Dong-Ping Wong

Intro­duc­tion to + Pool, from the “+ Pool Project Summary”:

EVERYTHING IS BETTER WITHPOOL

+ Pool is the col­lab­o­ra­tive ini­tia­tive of design stu­dios Fam­ily and Play­Lab to build a float­ing pool for every­one in the rivers of New York City.  The project seeks to improve the use of the city’s nat­ural resources by pro­vid­ing a clean and safe way for the pub­lic to swim in New York’s waters.

As both a pub­lic amenity and an eco­log­i­cal pro­to­type, + Pool is a small but excit­ing prece­dent for envi­ron­men­tal urban­ism in the 21st Century.

WATERPOOL

The most impor­tant aspect of + Pool’s design is that it fil­ters river water through the pool’s walls — like a giant strainer dropped into the river.

The con­cen­tric lay­ers of fil­tra­tion mate­ri­als that make up the sides of the pool are designed to remove bac­te­ria, con­t­a­m­i­nants and odors, leav­ing only safe and swim­ma­ble water that meets city, state and fed­eral stan­dards of quality.

HISTORYPOOL

Float­ing pools have par­al­leled the devel­op­ment of New York City dat­ing back to the early 19th Cen­tury.  When the city’s elite used lower Man­hat­tan as a resort in the 1800’s, float­ing spas were located just off the Bat­tery.  After the Civil War. the huge influx of immi­grants required bath­houses in the Hud­son and East Rivers as many were with­out proper bathing facil­i­ties in their homes.  In the early 1900’s improved plumb­ing infra­struc­ture and increas­ing water qual­ity con­cerns closed the last of the river-borne pools, relo­cat­ing aquatic leisure activ­i­ties to more san­i­tized and inland sites.

In 1972, the Clean Water Act set forth the goal of mak­ing every body of water in the coun­try safe for recre­ation, and in 2007 the Float­ing Pool Lady — a reclaimed barge now located in the Bronx — brought back the first sem­blance of New York’s float­ing pool cul­ture in almost a century.

Today, as the appre­ci­a­tion for our city’s nat­ural resources becomes increas­ingly cru­cial, a per­ma­nent float­ing pool in the river will help restore the water cul­ture so inte­gral to New York City.

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As of Sep­tem­ber 25th, 2011, + Pool has raised a research fund of more than $40,000 from over 1200 back­ers on Kick​starter​.com. The lead­ing engi­neer­ing firm Arup is now a con­sul­tant to the project.

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Dong-Ping Wong on the pool and the process:

Why the shape? Why that par­tic­u­lar location?

We wanted Plus Pool to be for every­one, so it’s four pools in one. Granted, you could sub­di­vide a reg­u­lar pool into four quad­rants, but then it wouldn’t look as good, would it?

We don’t have a par­tic­u­lar loca­tion per se. Since the pool is more a new typol­ogy, or even prod­uct, than a site-specific build­ing, it more or less can go anywhere.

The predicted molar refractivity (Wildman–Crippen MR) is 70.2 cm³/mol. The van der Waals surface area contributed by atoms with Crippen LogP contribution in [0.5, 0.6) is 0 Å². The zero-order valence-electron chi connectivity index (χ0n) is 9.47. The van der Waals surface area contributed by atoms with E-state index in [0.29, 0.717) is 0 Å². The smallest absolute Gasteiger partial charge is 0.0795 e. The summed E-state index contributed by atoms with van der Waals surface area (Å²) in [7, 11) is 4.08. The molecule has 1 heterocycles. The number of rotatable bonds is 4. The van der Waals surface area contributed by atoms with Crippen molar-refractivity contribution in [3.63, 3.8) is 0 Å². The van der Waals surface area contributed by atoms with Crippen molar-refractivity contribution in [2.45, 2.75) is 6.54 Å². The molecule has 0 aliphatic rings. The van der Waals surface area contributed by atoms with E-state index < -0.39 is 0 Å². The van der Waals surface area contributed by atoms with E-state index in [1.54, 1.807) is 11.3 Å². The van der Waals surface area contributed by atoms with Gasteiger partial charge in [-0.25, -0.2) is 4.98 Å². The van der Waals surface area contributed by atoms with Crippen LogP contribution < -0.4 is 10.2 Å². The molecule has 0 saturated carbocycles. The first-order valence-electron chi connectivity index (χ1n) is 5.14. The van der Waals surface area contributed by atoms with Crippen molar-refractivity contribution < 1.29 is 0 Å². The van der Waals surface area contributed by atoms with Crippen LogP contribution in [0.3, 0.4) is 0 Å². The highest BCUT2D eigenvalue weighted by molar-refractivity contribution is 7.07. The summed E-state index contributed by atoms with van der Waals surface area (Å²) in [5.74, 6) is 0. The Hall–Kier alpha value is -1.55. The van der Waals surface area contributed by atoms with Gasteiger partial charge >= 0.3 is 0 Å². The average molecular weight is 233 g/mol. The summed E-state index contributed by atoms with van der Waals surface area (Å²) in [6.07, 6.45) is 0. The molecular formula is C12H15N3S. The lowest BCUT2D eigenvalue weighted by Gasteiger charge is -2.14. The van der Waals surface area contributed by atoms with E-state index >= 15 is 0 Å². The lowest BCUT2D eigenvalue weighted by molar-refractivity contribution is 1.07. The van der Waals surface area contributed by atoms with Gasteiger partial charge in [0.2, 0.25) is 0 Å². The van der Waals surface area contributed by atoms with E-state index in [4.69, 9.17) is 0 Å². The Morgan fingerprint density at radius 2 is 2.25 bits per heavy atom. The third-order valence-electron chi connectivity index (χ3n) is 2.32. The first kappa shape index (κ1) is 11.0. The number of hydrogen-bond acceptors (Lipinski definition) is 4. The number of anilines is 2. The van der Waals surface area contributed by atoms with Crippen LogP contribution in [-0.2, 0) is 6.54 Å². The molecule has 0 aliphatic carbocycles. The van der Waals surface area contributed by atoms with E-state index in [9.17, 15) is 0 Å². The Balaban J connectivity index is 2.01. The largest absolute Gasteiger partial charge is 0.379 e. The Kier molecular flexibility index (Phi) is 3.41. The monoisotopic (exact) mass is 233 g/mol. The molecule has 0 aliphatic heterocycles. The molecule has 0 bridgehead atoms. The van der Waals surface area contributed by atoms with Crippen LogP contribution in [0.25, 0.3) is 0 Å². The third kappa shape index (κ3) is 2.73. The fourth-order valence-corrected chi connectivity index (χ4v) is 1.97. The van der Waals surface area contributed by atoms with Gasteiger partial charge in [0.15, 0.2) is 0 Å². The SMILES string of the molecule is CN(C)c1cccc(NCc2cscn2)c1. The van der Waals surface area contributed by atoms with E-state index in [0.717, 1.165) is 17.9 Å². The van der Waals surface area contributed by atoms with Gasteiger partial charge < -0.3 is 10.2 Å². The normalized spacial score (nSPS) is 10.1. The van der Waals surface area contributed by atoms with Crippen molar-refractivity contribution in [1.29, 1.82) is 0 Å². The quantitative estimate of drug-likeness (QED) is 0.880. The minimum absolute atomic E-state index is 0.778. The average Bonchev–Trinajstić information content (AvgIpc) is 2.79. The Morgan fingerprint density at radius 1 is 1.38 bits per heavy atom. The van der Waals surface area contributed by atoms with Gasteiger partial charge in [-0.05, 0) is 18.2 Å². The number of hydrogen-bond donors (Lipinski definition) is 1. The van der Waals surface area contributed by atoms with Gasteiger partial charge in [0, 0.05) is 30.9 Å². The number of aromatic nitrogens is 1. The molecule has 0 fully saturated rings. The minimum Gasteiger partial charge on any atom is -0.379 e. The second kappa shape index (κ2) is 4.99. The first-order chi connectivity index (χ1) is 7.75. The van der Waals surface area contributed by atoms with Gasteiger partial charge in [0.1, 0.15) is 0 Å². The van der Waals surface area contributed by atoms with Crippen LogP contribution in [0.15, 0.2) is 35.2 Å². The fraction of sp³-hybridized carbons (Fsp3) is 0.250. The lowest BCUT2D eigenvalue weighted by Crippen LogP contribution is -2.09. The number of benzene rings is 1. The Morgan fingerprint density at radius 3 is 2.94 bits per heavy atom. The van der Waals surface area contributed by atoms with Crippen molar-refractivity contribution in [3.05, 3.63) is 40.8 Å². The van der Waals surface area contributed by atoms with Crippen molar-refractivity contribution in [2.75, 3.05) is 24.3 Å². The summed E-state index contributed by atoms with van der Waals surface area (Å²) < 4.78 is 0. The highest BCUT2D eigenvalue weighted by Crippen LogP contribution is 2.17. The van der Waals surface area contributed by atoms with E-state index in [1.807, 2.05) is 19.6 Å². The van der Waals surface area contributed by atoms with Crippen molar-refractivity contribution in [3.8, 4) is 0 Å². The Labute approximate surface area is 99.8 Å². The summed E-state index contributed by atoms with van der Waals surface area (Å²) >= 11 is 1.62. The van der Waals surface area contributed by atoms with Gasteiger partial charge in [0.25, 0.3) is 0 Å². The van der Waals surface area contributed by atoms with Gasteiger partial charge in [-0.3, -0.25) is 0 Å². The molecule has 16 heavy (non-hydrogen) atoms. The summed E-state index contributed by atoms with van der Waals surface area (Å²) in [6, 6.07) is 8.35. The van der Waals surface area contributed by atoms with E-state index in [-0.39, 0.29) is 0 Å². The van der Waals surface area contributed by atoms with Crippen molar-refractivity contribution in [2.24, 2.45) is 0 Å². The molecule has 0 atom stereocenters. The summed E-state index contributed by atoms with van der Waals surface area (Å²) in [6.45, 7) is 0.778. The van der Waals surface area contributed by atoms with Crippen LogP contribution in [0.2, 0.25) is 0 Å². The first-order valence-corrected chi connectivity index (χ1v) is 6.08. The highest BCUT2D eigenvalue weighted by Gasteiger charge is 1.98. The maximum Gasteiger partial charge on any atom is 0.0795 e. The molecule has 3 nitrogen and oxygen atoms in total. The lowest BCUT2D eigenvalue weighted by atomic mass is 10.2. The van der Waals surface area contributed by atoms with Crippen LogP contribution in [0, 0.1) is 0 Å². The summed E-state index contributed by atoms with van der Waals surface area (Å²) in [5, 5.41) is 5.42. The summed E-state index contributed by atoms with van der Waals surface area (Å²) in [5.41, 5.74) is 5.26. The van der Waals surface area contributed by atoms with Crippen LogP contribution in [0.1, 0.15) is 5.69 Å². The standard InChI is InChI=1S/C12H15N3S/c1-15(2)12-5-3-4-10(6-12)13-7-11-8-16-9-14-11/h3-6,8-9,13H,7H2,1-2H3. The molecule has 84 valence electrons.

How will you clean the fil­ters? Is Plus Pool fea­si­ble even if there are sewage spills, like the recent spill from the North River Treat­ment Plant?

Some of the fil­ters we are look­ing at are self-cleaning. Oth­ers will require back­wash­ing and of course the occa­sional main­te­nance, like any pool fil­ter. Sewage spills and rainy weather con­t­a­m­i­nant spikes are what we are design­ing for. Whether peo­ple will want to get into river water after a spill, even if it’s clean, is another story.

Now that you’ve started the cam­paign, what have you learned most about the process, about peo­ple, about yourself?

That this project is sur­pris­ingly self-propelled. And that we know very lit­tle. And that inex­pe­ri­ence isn’t nec­es­sar­ily a bad thing. And that a lot of New York­ers are jaded experts on the out­side and stoked kids on the inside.

What else would you like to see in NYC in ten years?

A proper god­damn burrito.

What would you like to see in City Atlas?

A bur­rito map. Any­thing regard­ing food really.

Do you think peo­ple can change their lives to include less of the old ways (high energy and car­bon) and more new ways, and be happy?

No duh. One of the prob­lems is that ‘sus­tain­abil­ity,’ or ‘green,’ or ‘con­ser­va­tion,’ has all been under­stood as reduc­ing a bad thing. Which is all good, but reduc­ing how you live is never all that appeal­ing. The other way to look at it is pro­duc­ing good things, which seems a lot more fun and wide open.

How did you decide to go the Kick­starter route?

Play­lab used Kick­starter for a small sculp­tural project they did a while back. And we met with Kick­starter and they seemed rad and into the project. Hon­estly, we didn’t know of many other options so we fig­ured we might as well try Kickstarter.

What are some prece­dents that inspired your course of action?

Not sure. The High Line is some­what sim­i­lar. But oth­er­wise we haven’t found any mod­els that shed light on what to do next. It’s mostly: “Huh, that seems like it’d be good. Let’s try it.”

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Top photo illus­tra­tion cour­tesy of plus​pool​.org

This is part one of a two part interview.

Links:

plus​pool​.org

fam​i​lynewyork​.com

play​lab​.org

arup​.com